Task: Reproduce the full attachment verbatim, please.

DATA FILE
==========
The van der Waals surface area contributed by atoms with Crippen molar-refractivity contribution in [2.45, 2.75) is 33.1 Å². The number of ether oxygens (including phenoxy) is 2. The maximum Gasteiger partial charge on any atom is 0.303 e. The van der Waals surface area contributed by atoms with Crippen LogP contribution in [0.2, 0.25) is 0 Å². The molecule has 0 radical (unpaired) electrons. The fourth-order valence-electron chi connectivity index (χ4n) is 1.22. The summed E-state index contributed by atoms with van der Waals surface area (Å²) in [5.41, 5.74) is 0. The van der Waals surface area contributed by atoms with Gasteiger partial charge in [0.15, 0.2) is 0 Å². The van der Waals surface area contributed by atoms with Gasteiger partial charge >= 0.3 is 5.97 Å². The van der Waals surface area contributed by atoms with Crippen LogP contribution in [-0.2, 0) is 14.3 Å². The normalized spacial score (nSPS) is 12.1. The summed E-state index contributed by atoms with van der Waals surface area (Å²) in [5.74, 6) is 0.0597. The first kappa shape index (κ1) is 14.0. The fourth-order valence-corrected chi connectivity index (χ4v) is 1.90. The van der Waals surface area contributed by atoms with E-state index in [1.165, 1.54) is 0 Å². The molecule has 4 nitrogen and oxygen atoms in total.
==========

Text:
The van der Waals surface area contributed by atoms with Crippen molar-refractivity contribution in [2.45, 2.75) is 33.1 Å². The number of ether oxygens (including phenoxy) is 2. The maximum Gasteiger partial charge on any atom is 0.303 e. The van der Waals surface area contributed by atoms with Crippen LogP contribution in [0.2, 0.25) is 0 Å². The molecule has 0 radical (unpaired) electrons. The fourth-order valence-electron chi connectivity index (χ4n) is 1.22. The summed E-state index contributed by atoms with van der Waals surface area (Å²) in [5.41, 5.74) is 0. The van der Waals surface area contributed by atoms with Gasteiger partial charge in [0.15, 0.2) is 0 Å². The van der Waals surface area contributed by atoms with Gasteiger partial charge >= 0.3 is 5.97 Å². The van der Waals surface area contributed by atoms with Crippen LogP contribution in [-0.2, 0) is 14.3 Å². The normalized spacial score (nSPS) is 12.1. The summed E-state index contributed by atoms with van der Waals surface area (Å²) in [5.74, 6) is 0.0597. The first kappa shape index (κ1) is 14.0. The fourth-order valence-corrected chi connectivity index (χ4v) is 1.90. The van der Waals surface area contributed by atoms with E-state index in [1.165, 1.54) is 0 Å². The molecule has 4 nitrogen and oxygen atoms in total.